totally agree with you on the regional cuisine arguement. While I was making the pithale, I was talking to a friend and I forwarded to him the link to ur pithale blog. His first reaction was that he has something similar at home. Now this guy is from Rajasthan. Turns out my mom makes something similar to what he was describing.And I am from Uttarpradesh. I guess what I am trying to say is that we can have unity in diversity. Our own variation on a cuisine and thats what makes it so good. So many different goodies to look forward too. Case in point, mango pickle. I am sure we have an enormous variety of pickle made out of just that one vegetable. Okie now I am seriously home sick. :( I 'll stop here.

    ReplyDelete
  22. Nupur,

    I have got to try this. I spent sometime in North Karnataka and I acquired a taste for Bhakri. But I always ate it with dry vegetables and Pithale and Bhakri sounds like an interesting idea.

    I also like your response to the guy shouting his cuisine is better than another. It is too sad to see people clinging to their belief that the culture, food, religion or whatever they were born into is the best. The reality is that restaurant cuisine is like pop culture - a mere hint of reality. If one takes the time and explores any cuisine, one quickly sees so many new things. Even after 45 years of constant eatng, I am still seeing new things from areas which are merely 150 Kms away from my home town :)

    Good luck and keep up the good work!

    ReplyDelete
  23. Hi Nupur,

    I like the style in which you give your recipes..you give the details and then start your recipe..which is so cool...and i have sent your A to Z Marathi recipes to all my friends I know..and all are enjoying it..so Thank you....

    ReplyDelete
  24. Nupur, I made this recently and cannot believe how simple it was!
    I followed your recipe to the T and got great results. Usually I don't follow the exact proportions mentioned in a recipe and usually just "wing it". I have tried making this earlier too after seeing a recipe somewhere else. The results were quite disappointing...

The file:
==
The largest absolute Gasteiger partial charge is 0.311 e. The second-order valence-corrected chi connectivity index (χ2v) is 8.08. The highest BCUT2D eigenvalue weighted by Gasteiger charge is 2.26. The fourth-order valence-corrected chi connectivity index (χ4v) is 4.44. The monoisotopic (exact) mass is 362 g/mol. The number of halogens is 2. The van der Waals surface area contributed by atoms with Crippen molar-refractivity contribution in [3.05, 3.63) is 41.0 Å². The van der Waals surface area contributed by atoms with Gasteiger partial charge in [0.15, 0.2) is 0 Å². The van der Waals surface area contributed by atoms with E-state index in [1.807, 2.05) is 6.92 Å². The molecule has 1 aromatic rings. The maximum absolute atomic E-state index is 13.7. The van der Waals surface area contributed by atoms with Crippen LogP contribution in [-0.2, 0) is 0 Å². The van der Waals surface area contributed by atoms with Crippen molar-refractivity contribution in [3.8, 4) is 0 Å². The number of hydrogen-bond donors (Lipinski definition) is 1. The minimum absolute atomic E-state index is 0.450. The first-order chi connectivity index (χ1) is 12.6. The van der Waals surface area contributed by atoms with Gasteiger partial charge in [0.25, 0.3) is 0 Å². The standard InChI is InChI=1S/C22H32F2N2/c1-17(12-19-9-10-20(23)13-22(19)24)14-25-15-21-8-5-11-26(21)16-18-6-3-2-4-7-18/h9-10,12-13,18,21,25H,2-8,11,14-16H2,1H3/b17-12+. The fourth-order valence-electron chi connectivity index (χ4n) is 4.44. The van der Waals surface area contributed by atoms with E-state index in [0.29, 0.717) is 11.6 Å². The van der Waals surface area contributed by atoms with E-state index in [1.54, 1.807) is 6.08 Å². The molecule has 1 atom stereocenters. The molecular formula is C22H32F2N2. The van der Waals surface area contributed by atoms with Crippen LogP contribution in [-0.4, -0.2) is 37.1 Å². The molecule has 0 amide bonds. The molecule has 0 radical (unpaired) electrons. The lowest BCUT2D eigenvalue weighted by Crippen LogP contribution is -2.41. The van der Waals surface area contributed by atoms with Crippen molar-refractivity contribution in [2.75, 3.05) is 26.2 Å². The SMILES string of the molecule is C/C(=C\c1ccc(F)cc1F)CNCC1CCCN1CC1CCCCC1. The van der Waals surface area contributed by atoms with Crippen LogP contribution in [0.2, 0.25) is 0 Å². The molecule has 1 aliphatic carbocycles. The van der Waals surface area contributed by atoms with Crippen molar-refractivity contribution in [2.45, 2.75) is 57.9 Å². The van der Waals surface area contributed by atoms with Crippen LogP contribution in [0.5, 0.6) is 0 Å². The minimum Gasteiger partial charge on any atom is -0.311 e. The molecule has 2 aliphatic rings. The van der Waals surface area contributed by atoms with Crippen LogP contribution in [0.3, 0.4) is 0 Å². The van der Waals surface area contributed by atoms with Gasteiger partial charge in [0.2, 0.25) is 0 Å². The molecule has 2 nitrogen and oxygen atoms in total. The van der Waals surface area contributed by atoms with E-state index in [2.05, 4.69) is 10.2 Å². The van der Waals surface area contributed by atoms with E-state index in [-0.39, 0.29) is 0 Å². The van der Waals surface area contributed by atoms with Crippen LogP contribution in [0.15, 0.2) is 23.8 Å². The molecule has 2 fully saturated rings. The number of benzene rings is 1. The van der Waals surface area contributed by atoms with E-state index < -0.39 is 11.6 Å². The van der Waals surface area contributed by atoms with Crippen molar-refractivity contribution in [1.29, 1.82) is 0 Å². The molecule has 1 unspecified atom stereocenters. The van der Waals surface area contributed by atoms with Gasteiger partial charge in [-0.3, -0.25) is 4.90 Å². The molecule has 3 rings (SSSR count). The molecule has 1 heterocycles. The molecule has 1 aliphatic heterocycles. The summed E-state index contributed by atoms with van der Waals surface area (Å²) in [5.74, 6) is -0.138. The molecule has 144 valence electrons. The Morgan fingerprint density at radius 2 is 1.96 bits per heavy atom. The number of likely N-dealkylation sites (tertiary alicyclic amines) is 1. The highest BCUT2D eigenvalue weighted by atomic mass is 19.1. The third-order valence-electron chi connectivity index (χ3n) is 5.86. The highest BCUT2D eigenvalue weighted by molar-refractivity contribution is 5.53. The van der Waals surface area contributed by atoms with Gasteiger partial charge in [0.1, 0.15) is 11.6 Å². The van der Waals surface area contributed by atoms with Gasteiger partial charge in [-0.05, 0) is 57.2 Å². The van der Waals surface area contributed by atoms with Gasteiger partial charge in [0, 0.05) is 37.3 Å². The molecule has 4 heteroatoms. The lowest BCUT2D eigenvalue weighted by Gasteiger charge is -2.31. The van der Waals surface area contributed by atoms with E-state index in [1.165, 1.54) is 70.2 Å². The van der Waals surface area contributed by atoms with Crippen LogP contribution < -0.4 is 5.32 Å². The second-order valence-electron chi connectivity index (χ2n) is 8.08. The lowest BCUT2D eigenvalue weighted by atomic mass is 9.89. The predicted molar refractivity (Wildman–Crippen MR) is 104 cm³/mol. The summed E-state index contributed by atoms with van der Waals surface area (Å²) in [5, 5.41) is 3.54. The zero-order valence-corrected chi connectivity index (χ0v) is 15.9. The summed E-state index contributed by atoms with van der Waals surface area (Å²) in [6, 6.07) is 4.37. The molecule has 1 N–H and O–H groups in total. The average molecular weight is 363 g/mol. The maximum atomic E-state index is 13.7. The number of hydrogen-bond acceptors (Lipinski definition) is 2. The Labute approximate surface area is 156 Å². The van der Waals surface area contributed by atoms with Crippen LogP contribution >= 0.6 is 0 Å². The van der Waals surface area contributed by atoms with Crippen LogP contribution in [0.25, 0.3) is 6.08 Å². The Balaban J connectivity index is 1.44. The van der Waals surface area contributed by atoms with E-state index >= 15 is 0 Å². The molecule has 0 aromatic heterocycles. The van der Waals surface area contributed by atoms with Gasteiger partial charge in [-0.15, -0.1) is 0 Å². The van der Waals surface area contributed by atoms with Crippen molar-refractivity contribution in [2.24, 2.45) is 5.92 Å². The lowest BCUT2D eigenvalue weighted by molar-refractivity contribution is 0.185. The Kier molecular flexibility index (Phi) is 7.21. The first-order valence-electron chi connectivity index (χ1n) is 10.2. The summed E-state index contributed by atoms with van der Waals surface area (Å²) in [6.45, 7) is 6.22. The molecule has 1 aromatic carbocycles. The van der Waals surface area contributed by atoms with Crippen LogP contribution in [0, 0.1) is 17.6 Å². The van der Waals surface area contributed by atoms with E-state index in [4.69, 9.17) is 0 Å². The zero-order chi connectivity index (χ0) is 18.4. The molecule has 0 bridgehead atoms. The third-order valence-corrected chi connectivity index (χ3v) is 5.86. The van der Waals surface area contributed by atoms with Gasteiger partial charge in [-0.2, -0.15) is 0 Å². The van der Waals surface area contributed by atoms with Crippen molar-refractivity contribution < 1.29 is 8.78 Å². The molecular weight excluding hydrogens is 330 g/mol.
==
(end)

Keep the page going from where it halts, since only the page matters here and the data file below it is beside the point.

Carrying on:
This one's a keeper though. Thank you so much!

    ReplyDelete
  25. Love your blog and the Maharashtrian fare. I had a cook long back who used to make this sometimes. Love it!

    ReplyDelete
  26. hi nupur..
    the pithale was truly yummy.. and just took about ten minutes to make.. please keep up the great work.. bye..Shobana

    ReplyDelete
  27. Made this yesterday..enjoyed it so much, made it again today.Lovely recipe!

    ReplyDelete
  28. hi nupur,

    My sister is married to a maharashtrian, that's where i first tasted marathi food, and absolutely loved it. sis and me don't get time enough to discuss recipes...really glad to have found your blog. tried the pithale...it came out great. thanks...

    sharmila

    ReplyDelete
  29. i like your way of writing...especially the point about feasts and famine. India is a land of contradictions..and they coexist without anyone raising as much as an eyebrow. we have learnt to accept that there are people who spend crores and there are is a large population that doesnt even have electricity in the house(rather, hut).
    About the recipe - perfect. i was searching for a good pithale recipe...too odd an hour to call up my mother in India to ask :) Loved the fact that the way of making it sounds familiar (tho we often dont add cumin seeds..i think ).

    Thanks a LOT !!

    ReplyDelete
  30. Thank You for this recipe! I LOVE all foods from the region of India, and I'm always experimenting. I have lots of chickpea flour in the pantry that I really want to use up, but got tired of making Pakoras and wanted something new. I'm most definitely trying this for dinner tonight! Please keep posting your wonderful recipes! :)

    ReplyDelete

Thank you for taking the time to say hello!